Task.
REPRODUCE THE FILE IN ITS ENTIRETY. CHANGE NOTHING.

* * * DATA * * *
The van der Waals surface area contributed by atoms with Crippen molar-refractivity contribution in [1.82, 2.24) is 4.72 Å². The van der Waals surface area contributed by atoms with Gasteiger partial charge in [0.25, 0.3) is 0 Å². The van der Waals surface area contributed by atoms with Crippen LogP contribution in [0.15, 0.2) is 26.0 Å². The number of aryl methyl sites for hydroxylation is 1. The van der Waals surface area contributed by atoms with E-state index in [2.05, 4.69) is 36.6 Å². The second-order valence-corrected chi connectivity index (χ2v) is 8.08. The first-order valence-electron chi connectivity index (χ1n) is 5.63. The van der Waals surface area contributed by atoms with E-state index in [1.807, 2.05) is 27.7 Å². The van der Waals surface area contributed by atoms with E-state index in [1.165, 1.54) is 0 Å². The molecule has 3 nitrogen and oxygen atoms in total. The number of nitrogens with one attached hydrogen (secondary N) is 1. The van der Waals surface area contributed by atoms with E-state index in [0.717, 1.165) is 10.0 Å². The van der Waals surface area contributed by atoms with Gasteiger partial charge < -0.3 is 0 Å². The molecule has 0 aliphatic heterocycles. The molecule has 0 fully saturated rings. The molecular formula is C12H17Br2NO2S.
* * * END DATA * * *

The van der Waals surface area contributed by atoms with Crippen molar-refractivity contribution in [1.82, 2.24) is 4.72 Å². The van der Waals surface area contributed by atoms with Gasteiger partial charge in [0.25, 0.3) is 0 Å². The van der Waals surface area contributed by atoms with Crippen LogP contribution in [0.15, 0.2) is 26.0 Å². The number of aryl methyl sites for hydroxylation is 1. The van der Waals surface area contributed by atoms with E-state index in [2.05, 4.69) is 36.6 Å². The second-order valence-corrected chi connectivity index (χ2v) is 8.08. The first-order valence-electron chi connectivity index (χ1n) is 5.63. The van der Waals surface area contributed by atoms with E-state index in [1.807, 2.05) is 27.7 Å². The van der Waals surface area contributed by atoms with E-state index in [1.165, 1.54) is 0 Å². The molecule has 3 nitrogen and oxygen atoms in total. The number of nitrogens with one attached hydrogen (secondary N) is 1. The van der Waals surface area contributed by atoms with E-state index in [0.717, 1.165) is 10.0 Å². The van der Waals surface area contributed by atoms with Gasteiger partial charge < -0.3 is 0 Å². The molecule has 0 aliphatic heterocycles. The molecule has 0 fully saturated rings. The molecular formula is C12H17Br2NO2S.